At Progressive Review (“Two Types of Terrorism,” Dec. 7), Sam Smith breaks terrorism down into two types: “That which uses guns and bombs and that which uses words to terrify the public into going along with whatever those in power want.” But the two aren’t unrelated, as the respective domestic reactions to the Paris bombings…
La Nsa non Uscirà di Scena Pacificamente
Secondo la Reuters, domenica scorsa la Nsa ha chiuso il suo programma invasivo di sorveglianza telefonica. Il programma permetteva alla Nsa di raccogliere i cosiddetti metadati dei chiamanti. Informazioni come chi e quando veniva chiamato venivano immagazzinate in un database governativo. La chiusura del programma è un passo positivo verso il recupero della privacy perduta…
The NSA Will Not Go Quietly into that Gentle Night
According to Reuters, as of last Sunday, the NSA has shut down their invasive phone surveillance program. Under the program, the NSA collected callers’ so-called metadata.  Under the system, information such as what numbers people called and when they called were gathered and retained in a government database. This program’s closing is a positive step…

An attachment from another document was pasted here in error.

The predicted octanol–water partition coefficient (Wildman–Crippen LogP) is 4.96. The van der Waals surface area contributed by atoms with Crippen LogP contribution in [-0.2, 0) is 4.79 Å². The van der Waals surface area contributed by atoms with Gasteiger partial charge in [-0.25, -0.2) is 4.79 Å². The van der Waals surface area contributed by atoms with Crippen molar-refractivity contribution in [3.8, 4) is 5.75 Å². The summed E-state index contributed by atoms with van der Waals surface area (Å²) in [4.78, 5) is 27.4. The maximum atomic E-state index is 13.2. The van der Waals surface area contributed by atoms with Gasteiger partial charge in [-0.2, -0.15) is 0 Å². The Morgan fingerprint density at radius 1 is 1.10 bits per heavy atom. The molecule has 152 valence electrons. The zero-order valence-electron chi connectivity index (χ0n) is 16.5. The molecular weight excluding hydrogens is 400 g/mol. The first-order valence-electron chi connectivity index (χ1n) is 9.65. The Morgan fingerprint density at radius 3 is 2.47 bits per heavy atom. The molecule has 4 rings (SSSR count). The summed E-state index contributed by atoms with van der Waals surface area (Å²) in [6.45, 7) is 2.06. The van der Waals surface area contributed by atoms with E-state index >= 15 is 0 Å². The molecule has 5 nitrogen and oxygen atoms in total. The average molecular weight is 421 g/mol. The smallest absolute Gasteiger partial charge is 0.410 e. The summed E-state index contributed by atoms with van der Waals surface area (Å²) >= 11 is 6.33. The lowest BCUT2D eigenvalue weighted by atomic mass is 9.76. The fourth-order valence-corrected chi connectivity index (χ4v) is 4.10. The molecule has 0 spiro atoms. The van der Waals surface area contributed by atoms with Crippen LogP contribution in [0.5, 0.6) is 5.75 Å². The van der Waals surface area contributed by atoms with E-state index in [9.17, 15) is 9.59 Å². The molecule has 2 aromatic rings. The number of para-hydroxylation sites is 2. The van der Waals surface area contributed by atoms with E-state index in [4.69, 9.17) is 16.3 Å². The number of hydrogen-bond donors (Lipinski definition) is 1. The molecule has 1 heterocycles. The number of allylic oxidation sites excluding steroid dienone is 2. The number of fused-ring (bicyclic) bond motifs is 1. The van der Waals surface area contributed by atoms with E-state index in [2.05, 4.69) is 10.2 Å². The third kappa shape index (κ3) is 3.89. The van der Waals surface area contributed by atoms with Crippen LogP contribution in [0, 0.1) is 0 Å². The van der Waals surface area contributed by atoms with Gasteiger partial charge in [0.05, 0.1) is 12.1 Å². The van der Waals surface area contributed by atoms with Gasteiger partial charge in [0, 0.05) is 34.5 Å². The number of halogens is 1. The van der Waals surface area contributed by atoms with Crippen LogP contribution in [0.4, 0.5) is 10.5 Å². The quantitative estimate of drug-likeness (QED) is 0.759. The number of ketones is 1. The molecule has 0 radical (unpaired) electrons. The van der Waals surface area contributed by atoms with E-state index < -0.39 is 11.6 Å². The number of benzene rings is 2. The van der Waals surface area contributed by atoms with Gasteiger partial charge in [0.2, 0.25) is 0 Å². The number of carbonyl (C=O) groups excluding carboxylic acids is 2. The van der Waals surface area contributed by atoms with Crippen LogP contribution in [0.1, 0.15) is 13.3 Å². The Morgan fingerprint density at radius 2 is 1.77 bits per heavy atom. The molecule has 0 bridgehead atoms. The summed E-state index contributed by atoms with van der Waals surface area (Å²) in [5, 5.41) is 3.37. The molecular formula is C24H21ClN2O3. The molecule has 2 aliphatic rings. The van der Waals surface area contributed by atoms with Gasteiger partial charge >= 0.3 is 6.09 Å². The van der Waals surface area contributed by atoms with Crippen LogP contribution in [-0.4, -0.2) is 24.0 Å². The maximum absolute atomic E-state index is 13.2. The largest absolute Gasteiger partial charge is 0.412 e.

The Natural Right of Encryption on Feed 44
C4SS Feed 44 presents Jason Farrell‘s “The Natural Right of Encryption” read by Katrina Haffner and edited by Tony Dreher. The Snowden leaks proved that individuals must take responsibility for their own privacy by revealing an inherent problem at the heart of constitutional government. By revealing the inner workings of the surveillance state, the leaks…
Government Spies See Opportunity in Terrorist Attack
As if they weren’t Machiavellian enough, spy agencies are evidently waiting for the next terrorist attack to change public opinion on the need for encryption backdoors, reports The Washington Post. The intelligence community’s top lawyer, Robert S. Litt, lamented in a leaked email that “the legislative environment is very hostile today … [but] it could…